A similar, if far less well known, crisis exists when it comes to the military-industrial complex. That crisis has its roots in the corrupt and deceitful practices that have long characterized the high command of the Armed Forces, civilian executives of the armaments industries, and Congressional opportunists and criminals looking for pork-barrel projects, defense installations for their districts, or even bribes for votes.

[…]

via Tomgram: Chalmers Johnson, Economic Death Spiral at the Pentagon.

FAIR USE NOTICE: This blog may contain copyrighted material. Such material is made available for educational purposes, to advance understanding of human rights, democracy, scientific, moral, ethical, and social justice issues, etc. This constitutes a ‘fair use’ of any such copyrighted material as provided for in Title 17 U.S.C. section 107 of the US Copyright Law. In accordance with Title 17 U.S.C. Section 107, the material on this site is distributed without profit to those who have expressed a prior interest in receiving the included information for research and educational purposes. If you wish to use copyrighted material from this site for purposes of your own that go beyond ‘fair use’, you must obtain permission from the copyright owner.

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The Economy Sucks and or Collapse 2

Chalmers Johnson: Last days of the American Republic? + The encirclement of Russia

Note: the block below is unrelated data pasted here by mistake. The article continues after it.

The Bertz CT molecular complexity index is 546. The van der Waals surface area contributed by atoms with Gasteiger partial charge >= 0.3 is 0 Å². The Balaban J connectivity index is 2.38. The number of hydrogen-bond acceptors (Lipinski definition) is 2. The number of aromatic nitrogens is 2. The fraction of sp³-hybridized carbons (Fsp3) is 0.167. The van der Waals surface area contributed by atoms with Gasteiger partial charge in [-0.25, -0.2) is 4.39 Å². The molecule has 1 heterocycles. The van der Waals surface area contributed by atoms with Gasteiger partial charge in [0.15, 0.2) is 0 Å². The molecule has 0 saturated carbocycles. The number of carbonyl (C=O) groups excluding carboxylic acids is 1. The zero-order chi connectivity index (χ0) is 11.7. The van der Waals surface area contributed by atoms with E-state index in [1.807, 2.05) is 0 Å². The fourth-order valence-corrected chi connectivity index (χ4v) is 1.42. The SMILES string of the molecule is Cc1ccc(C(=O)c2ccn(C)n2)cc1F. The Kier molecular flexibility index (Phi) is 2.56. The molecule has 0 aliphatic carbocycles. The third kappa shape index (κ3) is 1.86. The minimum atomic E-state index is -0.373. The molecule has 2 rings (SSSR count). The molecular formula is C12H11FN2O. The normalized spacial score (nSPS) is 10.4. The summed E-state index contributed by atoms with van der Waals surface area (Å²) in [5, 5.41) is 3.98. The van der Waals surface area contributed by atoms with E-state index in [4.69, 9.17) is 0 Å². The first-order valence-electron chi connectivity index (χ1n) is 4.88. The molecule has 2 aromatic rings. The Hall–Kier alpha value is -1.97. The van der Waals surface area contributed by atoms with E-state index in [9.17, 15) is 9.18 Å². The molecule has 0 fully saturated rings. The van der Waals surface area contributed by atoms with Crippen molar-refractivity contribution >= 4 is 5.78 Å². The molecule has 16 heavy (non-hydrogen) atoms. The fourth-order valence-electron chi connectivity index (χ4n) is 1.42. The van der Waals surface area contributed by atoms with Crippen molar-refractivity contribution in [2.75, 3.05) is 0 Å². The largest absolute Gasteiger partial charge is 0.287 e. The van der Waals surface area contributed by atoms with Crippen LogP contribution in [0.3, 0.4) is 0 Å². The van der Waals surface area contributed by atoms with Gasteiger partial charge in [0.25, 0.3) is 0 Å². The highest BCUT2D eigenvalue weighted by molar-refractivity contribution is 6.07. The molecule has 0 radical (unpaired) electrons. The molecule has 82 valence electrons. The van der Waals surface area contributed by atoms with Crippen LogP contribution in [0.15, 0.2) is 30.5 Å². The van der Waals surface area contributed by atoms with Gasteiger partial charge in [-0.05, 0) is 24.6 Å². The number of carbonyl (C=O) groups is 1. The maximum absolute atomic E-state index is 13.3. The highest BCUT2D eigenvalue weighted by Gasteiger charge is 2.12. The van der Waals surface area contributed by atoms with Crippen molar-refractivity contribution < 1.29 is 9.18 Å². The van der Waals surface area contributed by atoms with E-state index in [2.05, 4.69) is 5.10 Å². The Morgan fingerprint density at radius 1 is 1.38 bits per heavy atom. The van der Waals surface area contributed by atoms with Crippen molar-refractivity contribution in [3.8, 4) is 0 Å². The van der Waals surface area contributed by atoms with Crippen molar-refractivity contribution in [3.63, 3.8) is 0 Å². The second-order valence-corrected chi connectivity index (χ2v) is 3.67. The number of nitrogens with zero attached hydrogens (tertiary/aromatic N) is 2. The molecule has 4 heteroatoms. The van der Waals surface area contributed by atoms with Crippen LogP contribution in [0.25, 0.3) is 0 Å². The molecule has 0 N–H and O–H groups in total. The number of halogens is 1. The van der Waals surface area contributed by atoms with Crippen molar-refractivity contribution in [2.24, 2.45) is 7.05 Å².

Dandelion Salad

Updated: added Pt 3

TheRealNews

More at http://therealnews.com/c.ph…
Chalmers Johnson: USA must cut back on military spending and build green infrastructure or face ruin Pt2

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Chalmers Johnson: US wrong to believe it can maintain both a military and civilian economy

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TheRealNews

More at http://therealnews.com/c.ph…
Chalmers Johnson: US wrong to believe it can maintain both a military and civilian economy

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Tomgram: Chalmers Johnson, The Pentagon Bailout Fraud

Dandelion Salad

By Tom Engelhardt
TomDispatch (Tom Engelhardt)
September 28, 2008

Let’s start with the money the Bush administration has already thrown at the war in Iraq. According to the June congressional testimony of William Beach, director of the Center for Data Analysis, the war has cost $646 billion so far. The new defense budget for 2009 tacks on another $68.6 billion for Iraq and Afghanistan in the coming year. However, military expert Bill Hartung of the New America Foundation puts a conservative estimate of the costs of a single week of the Iraq War at approximately $3.5 billion (or about $180 billion a year).